Poster Presentation First Malaria World Congress 2018

Health communications management personal orientation situational factors and treatment seeking behaviour regarding malaria in Uganda (#404)

Frank Dr Ahimbisibwe 1 , Leon Dr Matagi 2
  1. Mbarara University of Science and Technology, Mbarara, UGANDA, Uganda
  2. Organisational Phsycology, Makerere University, Uganda



The study was done purposely to get evidence-based knowledge in order to establish the best predictors of behavior that could increase an individual’s active involvement in their health care especially seeking timely appropriate treatment for malaria or suspected malaria. The study was premised on the fact that Uganda government and development partners had engaged in various communication activities and programs with a view to change people’s behaviors regarding malaria, mobilize communities and create an enabling environment for sound health practices. However, malaria had remained one of the leading causes of mortality and morbidity in Uganda.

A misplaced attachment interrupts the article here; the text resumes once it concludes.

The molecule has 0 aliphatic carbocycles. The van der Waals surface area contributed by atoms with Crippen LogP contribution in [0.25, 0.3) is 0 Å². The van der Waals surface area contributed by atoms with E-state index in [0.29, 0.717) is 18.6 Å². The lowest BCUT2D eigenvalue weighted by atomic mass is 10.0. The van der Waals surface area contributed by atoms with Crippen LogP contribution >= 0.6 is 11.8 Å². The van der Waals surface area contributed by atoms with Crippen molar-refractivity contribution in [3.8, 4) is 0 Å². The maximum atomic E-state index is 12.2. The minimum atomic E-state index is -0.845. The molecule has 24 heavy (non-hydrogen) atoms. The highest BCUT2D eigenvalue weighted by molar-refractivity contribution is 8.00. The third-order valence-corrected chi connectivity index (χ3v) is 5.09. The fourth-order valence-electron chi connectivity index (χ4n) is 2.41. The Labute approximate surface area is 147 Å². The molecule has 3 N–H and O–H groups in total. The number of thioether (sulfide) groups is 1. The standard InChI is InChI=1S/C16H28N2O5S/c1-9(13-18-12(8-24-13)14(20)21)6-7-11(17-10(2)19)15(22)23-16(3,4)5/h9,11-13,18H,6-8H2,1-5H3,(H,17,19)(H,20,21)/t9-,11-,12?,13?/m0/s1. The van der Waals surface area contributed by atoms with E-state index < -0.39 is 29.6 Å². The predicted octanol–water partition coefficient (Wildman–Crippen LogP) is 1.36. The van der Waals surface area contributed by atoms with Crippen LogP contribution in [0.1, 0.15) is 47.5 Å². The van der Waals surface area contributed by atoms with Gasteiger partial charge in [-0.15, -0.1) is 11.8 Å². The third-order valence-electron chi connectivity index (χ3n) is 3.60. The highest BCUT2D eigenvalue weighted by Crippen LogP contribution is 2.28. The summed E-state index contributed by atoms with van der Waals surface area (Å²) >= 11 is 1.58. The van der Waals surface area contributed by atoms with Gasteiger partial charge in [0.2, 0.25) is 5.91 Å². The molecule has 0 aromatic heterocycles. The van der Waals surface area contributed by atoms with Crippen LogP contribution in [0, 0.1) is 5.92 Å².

Thus, a cross-sectional survey using a correlational design was employed and a clustered sample of 380 rural households in 05 sub-counties of Kanungu district was selected. Data was corrected using researcher-administered questionnaires, key-informant interviews and focus group discussions. Analysis was made using SPSS Ver.23


Using a structural Equation model, results indicated that there was a significant positive relationship between knowledge of health communications and personal orientation; then, situational factors and treatment seeking behavior. There was also a significant positive relationship between personal orientation and treatment seeking behavior.


The best predictor of treatment seeking behavior was assessed to be personal orientation. Thus, more communications effort should be laid on bridging the gap between individual’s personal orientations towards seeking treatment, and then situational factors especially those related to cost of treatment since mere knowledge doesn’t not necessarily result into significant behavioral change in the face of risk factors and structural barriers to seeking early prompt treatment.